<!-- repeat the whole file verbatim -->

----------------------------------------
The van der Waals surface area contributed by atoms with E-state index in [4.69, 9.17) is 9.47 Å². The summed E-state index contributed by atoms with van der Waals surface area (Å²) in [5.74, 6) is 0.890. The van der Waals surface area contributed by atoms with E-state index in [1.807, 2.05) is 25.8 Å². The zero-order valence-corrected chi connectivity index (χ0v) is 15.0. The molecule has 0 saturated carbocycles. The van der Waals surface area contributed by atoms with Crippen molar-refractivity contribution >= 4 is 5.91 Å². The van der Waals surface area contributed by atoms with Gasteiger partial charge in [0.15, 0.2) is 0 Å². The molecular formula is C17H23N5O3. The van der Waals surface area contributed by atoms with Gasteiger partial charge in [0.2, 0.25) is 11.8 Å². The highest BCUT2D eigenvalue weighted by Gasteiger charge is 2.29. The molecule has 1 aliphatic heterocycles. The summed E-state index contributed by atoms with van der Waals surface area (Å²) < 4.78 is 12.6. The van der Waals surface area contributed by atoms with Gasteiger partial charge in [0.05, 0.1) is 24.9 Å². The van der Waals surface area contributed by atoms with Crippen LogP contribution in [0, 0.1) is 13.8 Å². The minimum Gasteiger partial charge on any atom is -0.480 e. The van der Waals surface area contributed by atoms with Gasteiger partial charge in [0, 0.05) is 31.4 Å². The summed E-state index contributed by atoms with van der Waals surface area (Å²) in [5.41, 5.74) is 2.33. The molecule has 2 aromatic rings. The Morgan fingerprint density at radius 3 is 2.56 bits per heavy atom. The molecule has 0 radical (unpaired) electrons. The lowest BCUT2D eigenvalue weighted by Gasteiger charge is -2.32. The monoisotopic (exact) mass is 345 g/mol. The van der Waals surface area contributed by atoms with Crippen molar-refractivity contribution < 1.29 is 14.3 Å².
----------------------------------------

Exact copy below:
The van der Waals surface area contributed by atoms with E-state index in [4.69, 9.17) is 9.47 Å². The summed E-state index contributed by atoms with van der Waals surface area (Å²) in [5.74, 6) is 0.890. The van der Waals surface area contributed by atoms with E-state index in [1.807, 2.05) is 25.8 Å². The zero-order valence-corrected chi connectivity index (χ0v) is 15.0. The molecule has 0 saturated carbocycles. The van der Waals surface area contributed by atoms with Crippen molar-refractivity contribution >= 4 is 5.91 Å². The van der Waals surface area contributed by atoms with Gasteiger partial charge in [0.15, 0.2) is 0 Å². The molecular formula is C17H23N5O3. The van der Waals surface area contributed by atoms with Gasteiger partial charge in [0.2, 0.25) is 11.8 Å². The highest BCUT2D eigenvalue weighted by Gasteiger charge is 2.29. The molecule has 1 aliphatic heterocycles. The summed E-state index contributed by atoms with van der Waals surface area (Å²) < 4.78 is 12.6. The van der Waals surface area contributed by atoms with Gasteiger partial charge in [0.05, 0.1) is 24.9 Å². The van der Waals surface area contributed by atoms with Crippen LogP contribution in [0, 0.1) is 13.8 Å². The minimum Gasteiger partial charge on any atom is -0.480 e. The van der Waals surface area contributed by atoms with Gasteiger partial charge in [0, 0.05) is 31.4 Å². The summed E-state index contributed by atoms with van der Waals surface area (Å²) in [5.41, 5.74) is 2.33. The molecule has 2 aromatic rings. The Morgan fingerprint density at radius 3 is 2.56 bits per heavy atom. The molecule has 0 radical (unpaired) electrons. The lowest BCUT2D eigenvalue weighted by Gasteiger charge is -2.32. The monoisotopic (exact) mass is 345 g/mol. The van der Waals surface area contributed by atoms with Crippen molar-refractivity contribution < 1.29 is 14.3 Å².